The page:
Armstrong to Launch New B.S. in Biochemistry in Fall 2014



Starting this fall, Armstrong students will have the opportunity to earn a B.S. in Biochemistry and tap into one of the fastest growing areas of science. The University System of Georgia’s Board of Regents approved Armstrong’s proposal for the new Biochemistry degree on May 20.

“With the introduction of the biochemistry degree, Armstrong will become the only public university south of Atlanta to offer the undergraduate degree,” said Dr. Will Lynch, Armstrong’s Chemistry and Physics department head. “We’re proud to be able to offer our students a multitude of classes within the biochemistry degree to prepare them for jobs in the field.”

Offered through the College of Science and Technology, the new degree program will serve as a bridge between Armstrong’s successful chemistry and biology programs. The B.S. in Biochemistry will allow students to explore the chemical side of biological processes in a way that prepares them for a variety of pre-professional programs.

“Students with a degree in biochemistry can go on to attend medical school, dental school, pharmacy school, optometry school or veterinary school,” said Dr. Mitch Weiland, assistant professor of chemistry and physics at Armstrong. “In addition, a B.S. in Biochemistry can be applied to jobs in fields ranging from medical research to business.”

Armstrong’s Biochemistry degree will provide students with the formal training needed to succeed in a number of high-demand job areas both locally and throughout the country. Savannah is experiencing rapid growth in the field of biomedical sciences and, according to Georgia Department of Labor statistics, medical scientists, an area biochemistry majors could support, is the fifth highest projected growth rate of all jobs in the state.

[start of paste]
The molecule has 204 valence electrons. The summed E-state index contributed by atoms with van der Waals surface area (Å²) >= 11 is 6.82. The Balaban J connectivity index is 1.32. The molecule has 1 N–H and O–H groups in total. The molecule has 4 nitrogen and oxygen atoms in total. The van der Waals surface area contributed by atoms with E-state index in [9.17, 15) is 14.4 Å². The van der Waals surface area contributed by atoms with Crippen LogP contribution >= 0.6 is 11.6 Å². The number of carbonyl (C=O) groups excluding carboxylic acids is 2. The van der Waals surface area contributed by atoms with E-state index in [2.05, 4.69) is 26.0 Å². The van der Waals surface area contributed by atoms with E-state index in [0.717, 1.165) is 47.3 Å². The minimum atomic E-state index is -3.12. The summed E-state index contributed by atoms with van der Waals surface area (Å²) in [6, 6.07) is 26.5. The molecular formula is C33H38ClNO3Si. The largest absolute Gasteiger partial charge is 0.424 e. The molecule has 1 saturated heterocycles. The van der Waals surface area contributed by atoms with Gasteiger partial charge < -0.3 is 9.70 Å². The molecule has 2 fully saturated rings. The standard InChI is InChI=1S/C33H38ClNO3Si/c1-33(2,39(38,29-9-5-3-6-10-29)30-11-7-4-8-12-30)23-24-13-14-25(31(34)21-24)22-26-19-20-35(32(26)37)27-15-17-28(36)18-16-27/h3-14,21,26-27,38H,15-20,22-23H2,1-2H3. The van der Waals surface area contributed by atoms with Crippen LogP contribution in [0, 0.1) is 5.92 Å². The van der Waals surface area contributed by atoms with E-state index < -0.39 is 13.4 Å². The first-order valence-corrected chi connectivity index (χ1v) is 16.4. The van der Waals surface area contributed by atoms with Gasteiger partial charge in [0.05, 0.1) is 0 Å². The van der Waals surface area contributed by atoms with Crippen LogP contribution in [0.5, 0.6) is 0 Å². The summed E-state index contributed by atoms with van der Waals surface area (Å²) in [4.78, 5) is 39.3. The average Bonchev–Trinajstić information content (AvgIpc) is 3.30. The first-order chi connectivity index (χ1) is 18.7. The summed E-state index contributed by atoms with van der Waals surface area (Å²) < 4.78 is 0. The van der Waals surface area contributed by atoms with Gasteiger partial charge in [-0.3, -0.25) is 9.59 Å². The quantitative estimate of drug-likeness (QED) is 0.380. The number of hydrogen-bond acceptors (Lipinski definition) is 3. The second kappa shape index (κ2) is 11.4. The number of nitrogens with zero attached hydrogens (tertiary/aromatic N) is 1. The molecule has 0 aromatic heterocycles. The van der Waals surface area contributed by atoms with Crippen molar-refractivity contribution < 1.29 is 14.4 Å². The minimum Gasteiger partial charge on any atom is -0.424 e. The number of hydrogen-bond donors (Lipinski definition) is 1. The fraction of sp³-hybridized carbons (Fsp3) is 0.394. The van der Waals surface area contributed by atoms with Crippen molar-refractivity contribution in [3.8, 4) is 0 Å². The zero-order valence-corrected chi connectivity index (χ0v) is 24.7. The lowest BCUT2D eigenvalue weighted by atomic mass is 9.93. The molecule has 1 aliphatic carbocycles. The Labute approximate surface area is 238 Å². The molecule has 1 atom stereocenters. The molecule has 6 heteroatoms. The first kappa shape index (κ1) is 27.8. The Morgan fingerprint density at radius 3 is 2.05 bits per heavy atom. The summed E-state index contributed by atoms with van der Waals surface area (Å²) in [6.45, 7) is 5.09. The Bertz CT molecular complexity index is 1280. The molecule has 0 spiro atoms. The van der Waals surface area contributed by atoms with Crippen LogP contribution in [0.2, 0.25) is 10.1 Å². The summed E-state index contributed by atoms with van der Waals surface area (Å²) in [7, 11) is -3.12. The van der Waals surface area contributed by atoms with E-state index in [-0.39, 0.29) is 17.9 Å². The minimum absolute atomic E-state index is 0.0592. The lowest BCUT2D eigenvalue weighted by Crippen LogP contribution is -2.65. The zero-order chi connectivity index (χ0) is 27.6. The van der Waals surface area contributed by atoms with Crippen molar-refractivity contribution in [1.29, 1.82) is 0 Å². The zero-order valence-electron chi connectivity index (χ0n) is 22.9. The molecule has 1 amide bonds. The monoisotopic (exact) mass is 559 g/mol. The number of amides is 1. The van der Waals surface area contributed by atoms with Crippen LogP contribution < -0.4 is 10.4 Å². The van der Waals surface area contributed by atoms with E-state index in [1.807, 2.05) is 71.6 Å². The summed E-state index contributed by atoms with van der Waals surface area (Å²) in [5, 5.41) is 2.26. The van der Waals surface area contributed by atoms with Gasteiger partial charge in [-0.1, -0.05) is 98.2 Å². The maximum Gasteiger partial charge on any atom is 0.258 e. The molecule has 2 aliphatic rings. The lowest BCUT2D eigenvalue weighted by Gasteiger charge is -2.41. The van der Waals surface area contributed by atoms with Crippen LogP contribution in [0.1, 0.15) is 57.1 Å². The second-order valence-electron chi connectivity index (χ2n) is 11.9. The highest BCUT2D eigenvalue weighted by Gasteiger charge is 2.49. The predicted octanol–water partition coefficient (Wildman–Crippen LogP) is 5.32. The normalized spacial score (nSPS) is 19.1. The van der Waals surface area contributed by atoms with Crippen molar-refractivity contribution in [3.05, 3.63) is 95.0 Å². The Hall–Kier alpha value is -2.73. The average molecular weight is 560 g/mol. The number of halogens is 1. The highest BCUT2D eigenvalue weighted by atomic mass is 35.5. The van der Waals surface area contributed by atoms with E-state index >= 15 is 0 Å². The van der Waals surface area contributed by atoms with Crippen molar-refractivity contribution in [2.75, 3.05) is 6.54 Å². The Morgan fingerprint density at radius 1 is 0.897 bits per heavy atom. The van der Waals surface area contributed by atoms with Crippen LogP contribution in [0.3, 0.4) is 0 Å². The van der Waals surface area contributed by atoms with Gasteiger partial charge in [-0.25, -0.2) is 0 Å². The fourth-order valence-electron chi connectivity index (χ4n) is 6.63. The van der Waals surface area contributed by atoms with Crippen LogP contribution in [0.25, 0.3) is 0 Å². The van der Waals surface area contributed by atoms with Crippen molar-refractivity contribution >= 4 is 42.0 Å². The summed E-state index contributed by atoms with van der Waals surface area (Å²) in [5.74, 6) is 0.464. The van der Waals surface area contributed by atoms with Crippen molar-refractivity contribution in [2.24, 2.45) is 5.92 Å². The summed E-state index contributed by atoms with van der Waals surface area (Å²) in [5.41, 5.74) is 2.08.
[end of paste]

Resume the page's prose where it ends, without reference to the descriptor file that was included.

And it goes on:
“Jobs in the field of science are becoming more interdisciplinary,” said Dr. Brent Feske, associate professor of chemistry at Armstrong. “Armstrong’s new degree in Biochemistry certainly supports this growth.”

As a result, various graduate programs have shifted their requirements in a way that makes a background in biochemistry a necessity for pre-professional students. Starting in the fall of 2015, the Medical College Admission Test (MCAT) will include a Biological and Biochemical Foundations of Living Systems section, which will focus on specific biochemistry topics. Additionally, the Georgia Regents University’s School of Dental Medicine will require biochemistry prerequisites to enter the program starting in the fall of 2015. A number of pharmacy schools are also following the trend.

Armstrong’s biochemistry course offerings include Biochemistry I and II, Bioanalytical Chemistry, Biophysical Chemistry, Introduction to Biochemical Techniques, Advanced Biochemistry Laboratory, Bioinstrumental Laboratory and Biochemistry Seminar. Students can choose from upper-level electives focusing on Genetics, Cancer Biology, Endocrinology and Virology.

Armstrong’s Department of Chemistry and Physics originally introduced the Biochemistry track in 2007. Over the past decade, the number of students enrolled in biochemistry courses has tripled.

Students interested in the Biochemistry program can contact the Department of Chemistry and Physics at 912.344.3219 or visit http://www.armstrong.edu/majors/degree/biochemistry